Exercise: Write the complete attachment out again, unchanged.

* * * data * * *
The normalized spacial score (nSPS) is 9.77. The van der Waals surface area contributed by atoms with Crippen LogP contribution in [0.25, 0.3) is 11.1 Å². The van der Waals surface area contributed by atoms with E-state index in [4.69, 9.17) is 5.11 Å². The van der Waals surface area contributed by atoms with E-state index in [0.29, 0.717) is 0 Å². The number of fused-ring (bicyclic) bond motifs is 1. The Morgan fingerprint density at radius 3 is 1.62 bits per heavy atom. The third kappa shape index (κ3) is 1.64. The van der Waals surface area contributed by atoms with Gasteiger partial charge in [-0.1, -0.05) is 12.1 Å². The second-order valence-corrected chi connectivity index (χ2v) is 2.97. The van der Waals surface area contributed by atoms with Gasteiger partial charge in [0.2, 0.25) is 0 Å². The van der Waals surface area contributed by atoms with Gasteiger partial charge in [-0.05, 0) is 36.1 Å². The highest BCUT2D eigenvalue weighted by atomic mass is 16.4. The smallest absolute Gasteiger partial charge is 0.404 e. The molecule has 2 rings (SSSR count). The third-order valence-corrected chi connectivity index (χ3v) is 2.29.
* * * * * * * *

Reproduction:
The normalized spacial score (nSPS) is 9.77. The van der Waals surface area contributed by atoms with Crippen LogP contribution in [0.25, 0.3) is 11.1 Å². The van der Waals surface area contributed by atoms with E-state index in [4.69, 9.17) is 5.11 Å². The van der Waals surface area contributed by atoms with E-state index in [0.29, 0.717) is 0 Å². The number of fused-ring (bicyclic) bond motifs is 1. The Morgan fingerprint density at radius 3 is 1.62 bits per heavy atom. The third kappa shape index (κ3) is 1.64. The van der Waals surface area contributed by atoms with Gasteiger partial charge in [-0.1, -0.05) is 12.1 Å². The second-order valence-corrected chi connectivity index (χ2v) is 2.97. The van der Waals surface area contributed by atoms with Gasteiger partial charge in [0.2, 0.25) is 0 Å². The van der Waals surface area contributed by atoms with Gasteiger partial charge in [-0.05, 0) is 36.1 Å². The highest BCUT2D eigenvalue weighted by atomic mass is 16.4. The smallest absolute Gasteiger partial charge is 0.404 e. The molecule has 2 rings (SSSR count). The third-order valence-corrected chi connectivity index (χ3v) is 2.29.